Not happy with the responses filed by Elon Musk-owned satellite-based internet provider company Starlink, the government has sought definite answers on issues related to data storage and transfer from India-based gateways and various other issues.
In case of failure to answer satisfactorily, the government has asked Starlink to give an undertaking of unconditional compliance for getting a global mobile personal communication by satellite services (GMPCS) license to offer broadband-from-space services in India; the report cited officials in the know.
The Ministry of Home Affairs (MHA) is also evaluating the application for security-related checks, and a meeting has been scheduled this week, which is expected to see the participation of Starlinks executives. The government does not want Indian data traffic to go outside the country, the report said.
An official aware of the matter was cited in the report as saying, “The company will be a licence holder in India and has to follow the norms. For security concerns, the data has to stay in India.”
What has Starlink said on the subject?
Starlink is reported to have told the government that it follows international regulations as the satellite constellation is global, and data traffic travels accordingly. However, the government is of the view that if the data is not restricted to the Indian territory, it may bypass Indian laws since the rules will not be applicable outside Indian territory.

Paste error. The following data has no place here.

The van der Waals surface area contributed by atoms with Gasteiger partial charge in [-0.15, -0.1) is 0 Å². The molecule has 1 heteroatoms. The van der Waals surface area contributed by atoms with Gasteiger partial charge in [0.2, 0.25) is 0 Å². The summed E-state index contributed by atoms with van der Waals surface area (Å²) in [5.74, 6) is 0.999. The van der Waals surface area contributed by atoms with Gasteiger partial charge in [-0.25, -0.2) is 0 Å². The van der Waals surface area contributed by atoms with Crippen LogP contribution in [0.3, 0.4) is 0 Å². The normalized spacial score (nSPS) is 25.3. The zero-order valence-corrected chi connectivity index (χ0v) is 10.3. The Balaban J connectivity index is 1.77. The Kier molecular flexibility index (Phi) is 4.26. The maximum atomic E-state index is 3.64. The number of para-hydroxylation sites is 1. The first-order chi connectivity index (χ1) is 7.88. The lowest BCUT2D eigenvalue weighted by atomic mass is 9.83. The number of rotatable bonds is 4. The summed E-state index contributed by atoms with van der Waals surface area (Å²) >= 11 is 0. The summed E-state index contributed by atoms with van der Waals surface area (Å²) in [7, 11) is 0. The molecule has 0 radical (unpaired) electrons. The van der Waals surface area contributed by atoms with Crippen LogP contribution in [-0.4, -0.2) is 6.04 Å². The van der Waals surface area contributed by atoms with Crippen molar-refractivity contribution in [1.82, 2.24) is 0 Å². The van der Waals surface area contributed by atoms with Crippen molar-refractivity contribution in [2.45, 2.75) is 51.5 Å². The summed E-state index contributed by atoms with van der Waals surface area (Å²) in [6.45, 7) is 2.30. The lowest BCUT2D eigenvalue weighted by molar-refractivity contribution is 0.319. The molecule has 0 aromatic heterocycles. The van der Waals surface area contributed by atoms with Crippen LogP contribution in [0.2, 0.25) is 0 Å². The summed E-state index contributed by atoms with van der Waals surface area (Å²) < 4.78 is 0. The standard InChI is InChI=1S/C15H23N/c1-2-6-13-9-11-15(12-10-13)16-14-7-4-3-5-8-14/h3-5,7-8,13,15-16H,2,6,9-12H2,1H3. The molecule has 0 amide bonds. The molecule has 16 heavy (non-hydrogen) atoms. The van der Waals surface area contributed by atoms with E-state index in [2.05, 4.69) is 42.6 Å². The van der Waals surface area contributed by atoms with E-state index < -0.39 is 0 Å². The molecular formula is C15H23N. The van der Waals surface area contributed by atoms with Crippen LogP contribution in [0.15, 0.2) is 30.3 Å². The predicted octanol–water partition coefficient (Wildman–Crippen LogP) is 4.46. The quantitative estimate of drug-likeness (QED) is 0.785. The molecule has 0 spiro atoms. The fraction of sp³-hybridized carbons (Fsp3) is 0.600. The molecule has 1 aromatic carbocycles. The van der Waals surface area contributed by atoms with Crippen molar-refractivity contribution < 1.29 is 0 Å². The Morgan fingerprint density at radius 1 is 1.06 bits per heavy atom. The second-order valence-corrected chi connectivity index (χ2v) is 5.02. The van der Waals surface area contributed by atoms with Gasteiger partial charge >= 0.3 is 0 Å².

Bharti Airtel’s OneWeb and Reliance Jio’s satcom arm
OneWeb, backed by Bharti Airtel and Reliance Jio’s satcom arm, have already received GMPCS licences from the Department of Telecommunications (DoT). Starlink is the third company in this domain that has applied for a license to start offering satellite-based internet services in the Indian market.
What are the rules for foreign entities to offer satellite-based internet services?
Foreign companies are now allowed to set up infrastructure such as earth stations and gateways to offer satellite-based internet services in India. However, they need approval from the Indian National Space Promotion and Authorization Center (IN-SPACe).
India’s new space policy empowers IN-SPACe (an autonomous central regulatory body) to act as a single-window agency to approve the domain of space activities by both government and private companies. Once Starlink is granted approval, it will have to wait for spectrum allocation by DoT. Starlink’s primary rivals, Reliance Jio and Bharti Airtel’s OneWeb, are already on the waitlist for the allocation of airwaves. Business Standard